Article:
When I was diagnosed with breast cancer five years ago, one of the first questions to cross my mind was, “What can I do?”  It wasn’t a rhetorical question: I trusted my doctors, but I really wanted to know if there were steps I could take to make sure I’d survive the disease and that it would never, ever return.

Of course, there are no guarantees, but after reading everything I could on cancer and diet, I decided to make some life changes. Gaining a measure of control was very important to me. I wasn’t satisfied with just “receiving” treatment; I wanted to make a difference in my own outcome if I possibly could.

Bombarding my body with healthful phytochemicals, I figured, would be a start, so one of the first steps I made, along with daily walks and yoga five mornings a week, was to change my diet from fairly healthy to organic and vegetarian. I was never especially fond of burgers and steaks to begin with, but after facing cancer I decided that – for me — making the switch to a plant-based diet made sense. I emphasize the for me for two reasons: first, because going vegetarian is a personal decision that isn’t right for everyone; and second, because I live in a home with a husband and three sons who are cantankerous carnivores.

Though my husband Mitch is content to eat just about any meal I cook (and is also happy to pitch in with the cooking), my three weight-lifting, protein drink-swilling sons, who were 22, 18, and 15 when I was diagnosed, were less than thrilled when I announced I’d joined an organic fruit and vegetable co-op, and planned to begin offering such entrees as black-eyed peas and collard greens (sans ham hock!), or roasted root vegetables.

“WHAT?” my three young men gasped. “You’re expecting us not to eat meat anymore?”

Since the mere mention of tofu turned their stomachs, they were relieved when I explained that meat would still be on the menu (though organic only), but I just wouldn’t partake.

In truth, I didn’t quit meat cold turkey. In fact, cold turkey, along with organic chicken, and an occasional slice of no-nitrite bacon were part of the transition. But soon, I gave these up too. Every two weeks, I’d come home with a big box of organic produce, often locally grown. The fridge was overflowing with green, leafy orbs, carrots, squash, and mysterious items that had never before been seen in our home, such as celeriac and callaloo ((I must admit I never grew fond of the latter, though I’ve heard it makes a tasty soup).

Every change was noticed.  “What’s this weird milk carton?” my youngest son sniffed one morning.

“Hormone-free. It tastes even better than regular,” I replied.

At first, they were suspicious of these shifts in our culinary routine. Was I really planning to serve an organic turkey at Thanksgiving? Was I truly getting enough protein without eating meat? “You’re bound to get sick,” my husband warned. But that winter I didn’t even get a cold.

Around our dinner table during my treatment and recovery, there were discussions about farm-raised vs. wild-caught fish, brown vs. white rice, whole wheat bread, flax, and the benefits of turmeric. And though at first the boys rolled their eyes when I piled my plate with kale or spinach, they eventually accepted my new vegetarian status. Once, when I ran out of organic romaine and served a salad made with iceberg lettuce from the local grocery store, my middle son complained, “Mom, please don’t buy this stuff. It’s really low on nutrients!”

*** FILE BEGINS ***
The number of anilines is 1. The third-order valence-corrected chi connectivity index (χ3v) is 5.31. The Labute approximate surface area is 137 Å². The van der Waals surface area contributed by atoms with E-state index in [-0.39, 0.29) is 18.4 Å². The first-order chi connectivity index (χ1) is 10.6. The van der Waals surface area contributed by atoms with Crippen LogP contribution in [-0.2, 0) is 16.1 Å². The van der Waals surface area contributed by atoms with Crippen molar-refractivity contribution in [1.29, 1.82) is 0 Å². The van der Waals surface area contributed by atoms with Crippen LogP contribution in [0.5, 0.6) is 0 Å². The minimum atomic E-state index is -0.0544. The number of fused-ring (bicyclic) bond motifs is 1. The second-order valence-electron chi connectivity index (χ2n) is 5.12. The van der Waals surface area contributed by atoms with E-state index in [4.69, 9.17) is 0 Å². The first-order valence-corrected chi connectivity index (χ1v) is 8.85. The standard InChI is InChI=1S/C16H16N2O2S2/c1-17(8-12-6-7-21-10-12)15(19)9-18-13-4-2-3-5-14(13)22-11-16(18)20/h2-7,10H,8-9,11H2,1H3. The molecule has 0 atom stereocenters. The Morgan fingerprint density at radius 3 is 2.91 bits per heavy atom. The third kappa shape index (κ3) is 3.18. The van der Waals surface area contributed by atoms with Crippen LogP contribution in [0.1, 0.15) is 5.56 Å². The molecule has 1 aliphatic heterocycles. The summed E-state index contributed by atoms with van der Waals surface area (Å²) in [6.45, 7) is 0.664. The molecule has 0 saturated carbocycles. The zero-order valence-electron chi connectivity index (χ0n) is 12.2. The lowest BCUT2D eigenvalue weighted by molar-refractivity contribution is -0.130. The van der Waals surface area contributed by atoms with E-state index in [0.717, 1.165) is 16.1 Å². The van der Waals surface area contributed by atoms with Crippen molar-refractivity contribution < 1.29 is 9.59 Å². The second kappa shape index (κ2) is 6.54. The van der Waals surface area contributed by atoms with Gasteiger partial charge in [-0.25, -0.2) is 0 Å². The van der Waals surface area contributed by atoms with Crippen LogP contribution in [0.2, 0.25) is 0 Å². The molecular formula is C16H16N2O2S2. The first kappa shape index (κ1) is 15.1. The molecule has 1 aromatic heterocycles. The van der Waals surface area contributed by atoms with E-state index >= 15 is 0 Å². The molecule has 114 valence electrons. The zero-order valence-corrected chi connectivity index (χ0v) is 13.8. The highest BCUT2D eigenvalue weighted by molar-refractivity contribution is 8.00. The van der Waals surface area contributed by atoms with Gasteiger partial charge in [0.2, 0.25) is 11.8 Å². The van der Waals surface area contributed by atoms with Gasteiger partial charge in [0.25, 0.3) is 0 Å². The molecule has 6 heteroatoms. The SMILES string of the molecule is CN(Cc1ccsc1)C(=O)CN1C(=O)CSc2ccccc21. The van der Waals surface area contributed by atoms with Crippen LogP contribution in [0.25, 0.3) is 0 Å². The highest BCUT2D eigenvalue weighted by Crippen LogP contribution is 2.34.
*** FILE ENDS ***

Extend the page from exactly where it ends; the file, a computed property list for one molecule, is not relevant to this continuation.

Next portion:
My new, meatless, cancer-fighting diet seemed to have an impact on everyone in the family, even though they weren’t converts themselves. My eldest son decided he didn’t want to eat cheese any more. My middle son remained attached to his burgers, but switched with me to brown rice.  My youngest held on to his love of spare ribs, but insisted that strawberries be free of  pesticides. And my husband, who had a habit of saving leftovers to the point of petrifaction, began to accept the concept of “chi” energy and my insistence on making just enough food so that our meals could be fresh.

I think just being around a vegetarian day after day opened new horizons for my family. They might not take any interest in my turnip soup, but they eagerly devoured the pie I baked from scratch when my co-op included a hearty pumpkin in the box.

Paying attention to my diet was also a distraction for me. During the weeks of radiation, and the months that followed, planning a healthy meal sometimes kept me from worrying. The co-op deliveries were always a surprise and often a challenge, since we never knew what would be in them until a few days before I picked them up. I’d never before cooked beets, or stir-fried beet greens, and who knew what to do with sandy leeks or parsnips? I had a great time researching recipes, and learned to let go of lingering fears of the culinary unknown. And despite the cancer, I just felt better.

Today, I’m a breast-cancer survivor.  Quite possibly I’d be a survivor even if I’d continued eating meat. But my decision helped me take charge of my own health, and in an unexpected consequence it resulted in a healthier family. My focus on healthy eating sent my kids the message that even when faced with cancer one can still make positive, pro-active choices.

And we all learned that vegetarians and carnivores can co-exist if everyone keeps an open mind. No, I don’t enjoy the aroma of steak hot off the grill, but if the meat-eaters can put up with ginger, garlic and mung beans simmering on our stovetop, I’ll call it a truce.


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